Until then, I, like Microsoft's Phil Harrison, am happy to simply watch what Valve does with great interest.
Oli Welsh, reviews editor
For me, the least interesting and exciting part of the announcement of the Steam boxes was the announcement of the Steam boxes. This is mostly because Gabe Newell had already outlined Valve's intentions pretty exactly in interviews - although few chose to really believe him - and by their nature those intentions remain vague. We have no industrial design and no system spec because this initiative isn't about those things. And I get that: Valve wants Steam in the living room to be as customisable and open as PC gaming is. More.
But that's a worry for me too, because there's no single engineering vision and no economy of scale being brought to bear on manufacturing these things. And - unlike the easy comparison, Google's entry into smartphones with Android - there aren't a whole bunch of manufacturers already making sleek, mass-market products to partner with. Gaming PCs are ugly and expensive; Dells and the like are cheap and unreliable. I suspect that to begin with, the best way to get a Steam machine will be to build your own, and it will take the involvement of a company like Samsung to turn this into a genuine mass-market proposition. Valve, meanwhile, just looks like it wants to get into hardware without getting its hands dirty.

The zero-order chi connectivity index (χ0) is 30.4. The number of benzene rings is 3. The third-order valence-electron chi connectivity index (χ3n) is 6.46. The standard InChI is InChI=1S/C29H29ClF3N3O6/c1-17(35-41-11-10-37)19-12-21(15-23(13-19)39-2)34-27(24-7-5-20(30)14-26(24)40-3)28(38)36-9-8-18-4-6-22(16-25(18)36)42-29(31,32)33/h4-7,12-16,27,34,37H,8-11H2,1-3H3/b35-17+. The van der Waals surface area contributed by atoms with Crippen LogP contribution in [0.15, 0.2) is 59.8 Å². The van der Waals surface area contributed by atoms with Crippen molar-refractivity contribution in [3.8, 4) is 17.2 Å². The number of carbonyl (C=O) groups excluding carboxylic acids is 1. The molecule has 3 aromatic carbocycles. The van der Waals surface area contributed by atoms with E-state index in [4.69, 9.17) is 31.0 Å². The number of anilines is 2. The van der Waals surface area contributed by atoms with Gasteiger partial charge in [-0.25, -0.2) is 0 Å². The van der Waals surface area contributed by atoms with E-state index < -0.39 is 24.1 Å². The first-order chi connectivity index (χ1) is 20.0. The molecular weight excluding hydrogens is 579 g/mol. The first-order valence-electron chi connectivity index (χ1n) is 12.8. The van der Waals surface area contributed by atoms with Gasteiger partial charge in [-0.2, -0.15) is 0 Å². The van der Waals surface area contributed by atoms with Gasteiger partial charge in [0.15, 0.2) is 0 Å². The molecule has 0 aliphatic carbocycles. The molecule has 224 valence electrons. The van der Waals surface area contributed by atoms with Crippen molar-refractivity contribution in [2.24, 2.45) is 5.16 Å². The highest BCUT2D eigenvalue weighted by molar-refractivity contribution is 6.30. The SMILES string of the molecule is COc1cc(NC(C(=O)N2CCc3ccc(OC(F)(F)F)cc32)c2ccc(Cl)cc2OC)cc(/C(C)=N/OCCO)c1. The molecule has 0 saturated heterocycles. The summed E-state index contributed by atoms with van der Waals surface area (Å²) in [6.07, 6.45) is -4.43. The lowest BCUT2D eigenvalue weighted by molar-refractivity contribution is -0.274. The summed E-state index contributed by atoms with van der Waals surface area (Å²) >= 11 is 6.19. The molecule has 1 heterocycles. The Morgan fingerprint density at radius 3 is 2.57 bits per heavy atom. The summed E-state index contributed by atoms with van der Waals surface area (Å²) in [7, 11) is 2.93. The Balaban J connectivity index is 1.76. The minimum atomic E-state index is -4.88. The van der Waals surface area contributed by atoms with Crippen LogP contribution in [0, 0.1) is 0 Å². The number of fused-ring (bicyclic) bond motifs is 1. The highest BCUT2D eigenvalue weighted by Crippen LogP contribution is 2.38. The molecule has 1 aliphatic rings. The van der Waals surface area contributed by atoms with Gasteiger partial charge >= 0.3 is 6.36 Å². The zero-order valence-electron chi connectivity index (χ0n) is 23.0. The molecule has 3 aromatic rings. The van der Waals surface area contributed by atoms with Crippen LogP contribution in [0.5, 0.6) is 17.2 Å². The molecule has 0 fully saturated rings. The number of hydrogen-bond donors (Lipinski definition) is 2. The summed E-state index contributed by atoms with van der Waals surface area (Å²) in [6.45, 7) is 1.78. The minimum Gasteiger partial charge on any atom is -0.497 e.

The Steam OS component of the announcement is the logical part and the easiest to get behind. Most computer gamers can agree that anything that will help cut the umbilical cord to Windows for once and for all is a good thing, and the healthy support of "SteamPlay" titles that work across Windows, Mac and Linux gives the Steam Box a slate of games out of the gate that the next-gen consoles will take years to catch up with.
Widespread cloud-saving, the best digital marketplace for games and compatibility with your computers only sweeten the deal; I'm particularly excited by the idea of a low-power, low-profile living room box that could stream games from my PC. And by centring the initiative on software rather than hardware, Valve has hopefully sidestepped the most depressing aspect of console gaming: the enforced obsolescence that makes you consign your entire games collection to a dusty cupboard every five years. The flipside is that you can't guarantee compatibility and performance in your games, and that's the main reason I don't see Steam box claiming victory over traditional consoles (if that's even what Valve is trying to do).
Which leaves the controller, which for me is simultaneously the most alarming and most exciting part of this announcement. It's already the subject of widespread ridicule and I have major concerns about how good the physical feedback on those touch pads can really be, and about the lack of easy-access face buttons. Over and above that, in an initiative that seems to be all about open design and unfettered access to an existing library of games, asking game developers to add support for a weird new controller design seems like it might be counter-productive.